Stocks Whipsaw to Best Week Since March

0
3032

It was a crazy ride, but stocks just finished their best week since March.

The S&P 500 initially dropped, continuing a wave of bearishness from October. But it quickly reversed and chalked up a 2.4 percent gain for the period between Friday, October 26, and Friday, November 2. Money continued to shift away from high-profile technology stocks.

Just take Apple (AAPL), which had one of its worst quarters in recent memory. CEO Tim Cook added fuel to the fire, with a declaration he’d no longer provide guidance on smart-phone shipments. Maybe he forgot that no news is seldom good news in the hopeful world of growth investing.

Other headlines gave investors more reason for optimism. Job reports from both ADP and the Labor Department beat estimates, with wages increasing at their quickest rate this decade. Consumer confidence also rose more than expected to a new 18-year high.

That made economically sensitive sectors like materials, financials and small-caps the best performers last week, up 6 percent and 4 percent, respectively. It was a mirror-image of the previous week, when safe-havens outperformed.

There was also plenty of back-and-forth between Washington and Beijing over trade. That may get even more frequent as leaders prepare for the G-20 meeting on November 26.

S&P 500 with 200-day moving average and 2700 support line.

Technically, the S&P 500 managed to close back above the 2700 area where it bottomed in late June. The tech-heavy Nasdaq-100, on the other hand, failed to regain a potentially key support line around 7000.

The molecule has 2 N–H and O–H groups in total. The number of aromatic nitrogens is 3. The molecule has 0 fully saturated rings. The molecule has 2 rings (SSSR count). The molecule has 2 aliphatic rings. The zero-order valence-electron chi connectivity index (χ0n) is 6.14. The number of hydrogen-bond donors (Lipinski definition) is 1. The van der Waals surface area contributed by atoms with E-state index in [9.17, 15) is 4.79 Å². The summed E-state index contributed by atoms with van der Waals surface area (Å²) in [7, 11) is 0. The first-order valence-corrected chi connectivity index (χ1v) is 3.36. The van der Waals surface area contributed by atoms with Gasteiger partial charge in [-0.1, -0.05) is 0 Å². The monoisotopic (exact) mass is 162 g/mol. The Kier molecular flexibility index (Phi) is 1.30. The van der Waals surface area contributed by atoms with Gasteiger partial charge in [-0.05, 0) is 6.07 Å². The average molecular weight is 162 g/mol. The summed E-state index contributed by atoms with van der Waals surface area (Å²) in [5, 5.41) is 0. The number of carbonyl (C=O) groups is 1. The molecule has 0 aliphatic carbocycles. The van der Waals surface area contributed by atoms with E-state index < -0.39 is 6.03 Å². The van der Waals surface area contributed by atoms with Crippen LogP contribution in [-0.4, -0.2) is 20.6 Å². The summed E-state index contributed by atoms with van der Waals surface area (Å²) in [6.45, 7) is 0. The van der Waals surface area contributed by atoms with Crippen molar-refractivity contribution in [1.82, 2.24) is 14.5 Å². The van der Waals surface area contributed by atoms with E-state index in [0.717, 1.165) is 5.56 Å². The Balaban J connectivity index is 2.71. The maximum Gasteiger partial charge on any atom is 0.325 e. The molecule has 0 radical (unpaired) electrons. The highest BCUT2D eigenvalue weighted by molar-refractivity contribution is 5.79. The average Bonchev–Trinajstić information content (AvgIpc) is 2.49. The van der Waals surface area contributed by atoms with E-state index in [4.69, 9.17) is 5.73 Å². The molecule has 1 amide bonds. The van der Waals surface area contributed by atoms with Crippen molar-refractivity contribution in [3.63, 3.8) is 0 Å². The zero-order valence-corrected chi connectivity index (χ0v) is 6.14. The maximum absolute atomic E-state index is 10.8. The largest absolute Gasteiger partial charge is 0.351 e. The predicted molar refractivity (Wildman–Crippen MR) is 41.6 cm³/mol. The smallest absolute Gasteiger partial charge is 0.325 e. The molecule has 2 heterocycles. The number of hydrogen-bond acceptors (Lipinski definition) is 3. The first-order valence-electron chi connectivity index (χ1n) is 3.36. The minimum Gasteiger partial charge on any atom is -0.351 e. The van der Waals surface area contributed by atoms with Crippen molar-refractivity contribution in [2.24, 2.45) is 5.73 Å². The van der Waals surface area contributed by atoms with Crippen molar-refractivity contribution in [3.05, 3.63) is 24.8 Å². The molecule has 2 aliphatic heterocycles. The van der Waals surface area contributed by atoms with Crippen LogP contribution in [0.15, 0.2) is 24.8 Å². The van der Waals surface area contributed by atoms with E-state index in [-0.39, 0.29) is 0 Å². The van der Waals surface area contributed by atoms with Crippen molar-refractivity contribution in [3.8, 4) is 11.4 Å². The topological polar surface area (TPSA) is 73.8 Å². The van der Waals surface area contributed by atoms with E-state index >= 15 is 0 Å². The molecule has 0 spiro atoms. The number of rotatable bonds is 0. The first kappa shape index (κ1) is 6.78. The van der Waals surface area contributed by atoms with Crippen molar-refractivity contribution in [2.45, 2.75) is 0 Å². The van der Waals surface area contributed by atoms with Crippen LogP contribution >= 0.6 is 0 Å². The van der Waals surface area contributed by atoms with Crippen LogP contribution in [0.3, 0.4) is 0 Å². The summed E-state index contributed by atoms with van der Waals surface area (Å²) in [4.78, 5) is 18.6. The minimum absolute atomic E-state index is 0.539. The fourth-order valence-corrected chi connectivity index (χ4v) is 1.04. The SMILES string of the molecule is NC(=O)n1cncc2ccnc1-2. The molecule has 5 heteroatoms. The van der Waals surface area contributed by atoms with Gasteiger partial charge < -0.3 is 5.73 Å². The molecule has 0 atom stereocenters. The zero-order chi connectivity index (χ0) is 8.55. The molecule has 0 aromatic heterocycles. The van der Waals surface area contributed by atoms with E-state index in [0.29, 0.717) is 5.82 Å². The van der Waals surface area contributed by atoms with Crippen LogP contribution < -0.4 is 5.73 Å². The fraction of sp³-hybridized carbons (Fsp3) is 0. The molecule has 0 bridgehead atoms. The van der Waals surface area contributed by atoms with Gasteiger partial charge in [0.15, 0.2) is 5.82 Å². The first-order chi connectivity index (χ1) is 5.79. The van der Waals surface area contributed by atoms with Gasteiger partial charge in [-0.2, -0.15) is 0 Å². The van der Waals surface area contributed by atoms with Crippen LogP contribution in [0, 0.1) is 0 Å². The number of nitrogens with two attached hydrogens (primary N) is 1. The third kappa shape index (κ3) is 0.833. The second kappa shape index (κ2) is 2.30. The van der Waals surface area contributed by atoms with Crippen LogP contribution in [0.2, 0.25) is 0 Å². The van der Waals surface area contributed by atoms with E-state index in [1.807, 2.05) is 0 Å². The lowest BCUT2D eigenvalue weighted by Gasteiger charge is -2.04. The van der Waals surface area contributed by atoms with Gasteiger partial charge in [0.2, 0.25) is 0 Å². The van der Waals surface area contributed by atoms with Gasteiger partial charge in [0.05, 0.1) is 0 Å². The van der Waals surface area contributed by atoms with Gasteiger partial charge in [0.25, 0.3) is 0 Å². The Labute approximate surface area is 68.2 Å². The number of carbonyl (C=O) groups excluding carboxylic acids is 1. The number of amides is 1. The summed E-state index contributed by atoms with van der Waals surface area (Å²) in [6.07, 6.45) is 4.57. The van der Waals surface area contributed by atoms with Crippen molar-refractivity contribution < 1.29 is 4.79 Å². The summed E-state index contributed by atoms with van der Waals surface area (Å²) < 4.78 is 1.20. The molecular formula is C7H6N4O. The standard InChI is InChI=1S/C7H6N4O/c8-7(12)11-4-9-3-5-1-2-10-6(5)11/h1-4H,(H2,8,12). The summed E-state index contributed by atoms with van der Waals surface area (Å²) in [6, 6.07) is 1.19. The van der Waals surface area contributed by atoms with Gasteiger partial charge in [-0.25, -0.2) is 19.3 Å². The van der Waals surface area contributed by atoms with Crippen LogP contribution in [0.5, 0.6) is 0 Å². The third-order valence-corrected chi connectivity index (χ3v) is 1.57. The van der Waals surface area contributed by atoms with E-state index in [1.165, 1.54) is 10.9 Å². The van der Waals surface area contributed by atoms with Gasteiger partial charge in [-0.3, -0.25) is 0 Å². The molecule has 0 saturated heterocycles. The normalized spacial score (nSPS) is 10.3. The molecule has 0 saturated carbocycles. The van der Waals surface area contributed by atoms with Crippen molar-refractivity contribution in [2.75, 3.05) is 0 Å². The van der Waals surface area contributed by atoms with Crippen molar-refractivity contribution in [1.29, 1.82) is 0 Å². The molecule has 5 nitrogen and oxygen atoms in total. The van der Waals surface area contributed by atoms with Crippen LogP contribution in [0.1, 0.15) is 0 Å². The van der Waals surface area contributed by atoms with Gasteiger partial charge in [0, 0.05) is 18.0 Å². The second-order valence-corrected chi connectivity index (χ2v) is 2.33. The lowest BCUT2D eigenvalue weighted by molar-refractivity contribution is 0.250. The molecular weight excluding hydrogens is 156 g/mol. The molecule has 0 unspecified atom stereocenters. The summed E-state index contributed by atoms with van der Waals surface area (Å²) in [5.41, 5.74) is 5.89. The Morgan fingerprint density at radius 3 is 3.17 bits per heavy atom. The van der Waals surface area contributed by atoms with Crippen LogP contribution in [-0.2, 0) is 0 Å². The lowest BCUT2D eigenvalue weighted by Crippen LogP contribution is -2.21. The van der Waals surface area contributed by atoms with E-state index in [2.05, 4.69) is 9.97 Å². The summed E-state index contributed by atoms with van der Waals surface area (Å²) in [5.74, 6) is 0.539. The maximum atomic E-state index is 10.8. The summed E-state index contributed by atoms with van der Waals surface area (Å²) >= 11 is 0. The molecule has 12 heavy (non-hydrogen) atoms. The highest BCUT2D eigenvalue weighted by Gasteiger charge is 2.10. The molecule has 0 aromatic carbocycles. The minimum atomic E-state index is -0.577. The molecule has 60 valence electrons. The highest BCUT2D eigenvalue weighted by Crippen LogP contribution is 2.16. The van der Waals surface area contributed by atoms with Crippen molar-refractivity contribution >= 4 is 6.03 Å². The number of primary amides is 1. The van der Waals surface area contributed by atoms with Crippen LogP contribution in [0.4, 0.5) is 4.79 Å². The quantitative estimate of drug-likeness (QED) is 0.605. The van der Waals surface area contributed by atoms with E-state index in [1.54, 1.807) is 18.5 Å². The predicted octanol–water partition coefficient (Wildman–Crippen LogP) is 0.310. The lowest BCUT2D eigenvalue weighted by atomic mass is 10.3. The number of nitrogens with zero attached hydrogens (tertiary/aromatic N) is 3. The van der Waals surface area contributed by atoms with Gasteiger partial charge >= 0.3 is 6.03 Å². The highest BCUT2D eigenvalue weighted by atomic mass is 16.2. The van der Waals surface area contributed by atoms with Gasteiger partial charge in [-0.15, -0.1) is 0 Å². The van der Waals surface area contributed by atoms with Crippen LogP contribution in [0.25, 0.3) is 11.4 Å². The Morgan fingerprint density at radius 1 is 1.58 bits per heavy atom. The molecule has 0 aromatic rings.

Oil had its biggest weekly drop since February as rising inventories and poor economic data in China weighed on sentiment. President Trump also muted the effect of oil sanctions against Iran by reportedly granting waivers to countries like Japan and India.

Oil, oil, and more oil. Is it time to think about airlines and automakers?

Red Hat (RHT) was the single-best performer int he S&P 500 last week, soaring 48 percent after accepting a takeover bid from International Business Machines (IBM). Under Armour (UAA) followed with a 32 percent gain, thanks to blowout results.

Then you have General Electric (GE). No, that wasn’t a piano falling out the window. It was just a former industrial powerhouse crumbling 18 percent into the single digits. Everything that could possibly go wrong — earnings, revenue, accounting — went wrong. FLIR Systems (FLIR) followed with a 13 percent drop.

This week’s agenda is quieter but still has some big events. It starts with the Institute for Supply Management’s service-sector index this morning.

Tomorrow’s mid-term election day in the U.S. CVS Health (CVS) and ELi Lilly (LLY) also report earnings.

Wednesday brings crude-oil inventories, along with results from Square (SQ), Qualcomm (QCOM), Wynn Resorts (WYNN) and Roku (ROKU).

The Federal Reserve concludes a meeting on Thursday, but isn’t expected to announce a change to interest rates. Initial jobless claims and earnings from Walt Disney (DIS) and Activision Blizzard (ATVI) are also due.

Consumer sentiment wraps things up on Friday. Next week may also see buzz around Chinese Internet stocks like Alibaba (BABA) heading into Singles Day on Sunday, November 11.

Advertisement

Previous articleApple’s Message for Growth Stocks
Next articleMidterms and Markets: How Tomorrow’s Election Matters
David Russell is VP of Content Strategy at TradeStation. Drawing on nearly two decades of experience as a financial journalist and analyst, his background includes equities, emerging markets, fixed-income and derivatives. He previously worked at Bloomberg News, CNBC and E*TRADE Financial. Russell systematically reviews countless global financial headlines and indicators in search of broad tradable trends that present opportunities repeatedly over time. Customers can expect him to keep them appraised of sector leadership, relative strength and the big stories – especially those overlooked by other commentators. He’s also a big fan of generating leverage with options to limit capital at risk.